How is it possible – you may wonder at this point – to be so naive as to bring luggage that is too big for a low-cost flight and expect to get away with it? The point is exactly this: My luggage was itself was not too big by nature, but rather a soft and shapeless bag that was bent out of shape thanks to a poorly placed sleeping bag and a couple of items that I bought in France.  Botolo (the nickname given to my suitcase after the incident) had become more paunchy and cumbersome than on the first leg of the trip.


My duffel bag with wheels, nicknamed Botolo

I did not want to give in and pay the extra fee to check my bag as it would negate my efforts to maintain a low-cost vacation. So, after various unsuccessful attempts at fitting the bag in the gauge, regardless of the steward with his intimidating “do not push mademoiselle, do not push” directions, I opened the suitcase and decided to wear all the clothing. I put two skirts on over my pants, layered up on the sweaters and t-shirts, and wore leggings as a scarf. At that point, the suitcase only contained a sleeping bag, soaps, and a poster that I bought at the Orsay Museum. Botolo had deflated and, in the silence of the steward and his angry gaze, entered easily into the measuring device.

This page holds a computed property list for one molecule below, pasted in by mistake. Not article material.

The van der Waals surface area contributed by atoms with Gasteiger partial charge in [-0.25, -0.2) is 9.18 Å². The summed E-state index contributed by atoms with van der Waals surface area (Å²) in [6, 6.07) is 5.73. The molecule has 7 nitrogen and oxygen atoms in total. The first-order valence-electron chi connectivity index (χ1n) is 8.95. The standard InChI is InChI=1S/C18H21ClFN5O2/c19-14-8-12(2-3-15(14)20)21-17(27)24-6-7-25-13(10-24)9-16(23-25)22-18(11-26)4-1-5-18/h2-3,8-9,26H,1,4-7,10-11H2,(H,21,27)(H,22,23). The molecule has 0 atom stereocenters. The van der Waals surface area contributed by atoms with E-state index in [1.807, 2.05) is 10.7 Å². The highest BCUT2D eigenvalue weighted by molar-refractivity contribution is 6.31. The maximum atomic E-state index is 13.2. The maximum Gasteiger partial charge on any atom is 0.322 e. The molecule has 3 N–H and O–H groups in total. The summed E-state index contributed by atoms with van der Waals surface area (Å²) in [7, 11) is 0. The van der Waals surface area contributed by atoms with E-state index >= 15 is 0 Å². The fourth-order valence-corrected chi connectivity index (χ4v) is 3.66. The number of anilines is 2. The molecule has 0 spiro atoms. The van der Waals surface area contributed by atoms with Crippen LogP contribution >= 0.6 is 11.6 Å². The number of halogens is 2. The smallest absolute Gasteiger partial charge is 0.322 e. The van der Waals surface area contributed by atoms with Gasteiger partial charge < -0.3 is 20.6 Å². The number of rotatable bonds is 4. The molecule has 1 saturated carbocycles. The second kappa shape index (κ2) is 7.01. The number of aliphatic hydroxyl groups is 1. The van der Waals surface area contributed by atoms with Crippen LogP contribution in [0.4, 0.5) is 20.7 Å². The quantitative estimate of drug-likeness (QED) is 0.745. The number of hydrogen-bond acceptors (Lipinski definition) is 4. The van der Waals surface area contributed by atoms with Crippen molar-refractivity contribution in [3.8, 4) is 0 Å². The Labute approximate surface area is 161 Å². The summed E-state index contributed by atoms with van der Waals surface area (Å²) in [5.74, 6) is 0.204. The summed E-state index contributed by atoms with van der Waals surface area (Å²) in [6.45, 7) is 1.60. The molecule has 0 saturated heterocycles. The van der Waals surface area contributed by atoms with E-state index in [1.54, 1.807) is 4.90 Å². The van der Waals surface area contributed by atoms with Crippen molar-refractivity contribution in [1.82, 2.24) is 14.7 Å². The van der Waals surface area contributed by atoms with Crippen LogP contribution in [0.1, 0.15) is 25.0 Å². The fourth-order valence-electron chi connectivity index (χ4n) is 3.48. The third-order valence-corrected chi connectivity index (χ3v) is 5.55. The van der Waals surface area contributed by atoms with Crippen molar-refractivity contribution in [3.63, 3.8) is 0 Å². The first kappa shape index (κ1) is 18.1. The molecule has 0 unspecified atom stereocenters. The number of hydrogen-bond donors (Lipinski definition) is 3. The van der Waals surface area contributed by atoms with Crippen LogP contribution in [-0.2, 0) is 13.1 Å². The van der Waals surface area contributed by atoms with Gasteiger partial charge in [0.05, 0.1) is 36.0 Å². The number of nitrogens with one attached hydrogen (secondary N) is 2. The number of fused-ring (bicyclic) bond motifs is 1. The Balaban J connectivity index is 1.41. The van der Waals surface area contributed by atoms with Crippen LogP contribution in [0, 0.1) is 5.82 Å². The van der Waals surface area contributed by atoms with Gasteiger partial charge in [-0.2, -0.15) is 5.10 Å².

As you can imagine, it was very stressful and embarrassing (my friends, however, were laughing so hard they could barely stand up), but this experience taught me that the real problem is not the amount of stuff that you put in the hand luggage, but where you put it. And yes, it also taught me that it is important that the bag has a solid exterior that doesn’t get bent out of shape if packed the wrong way.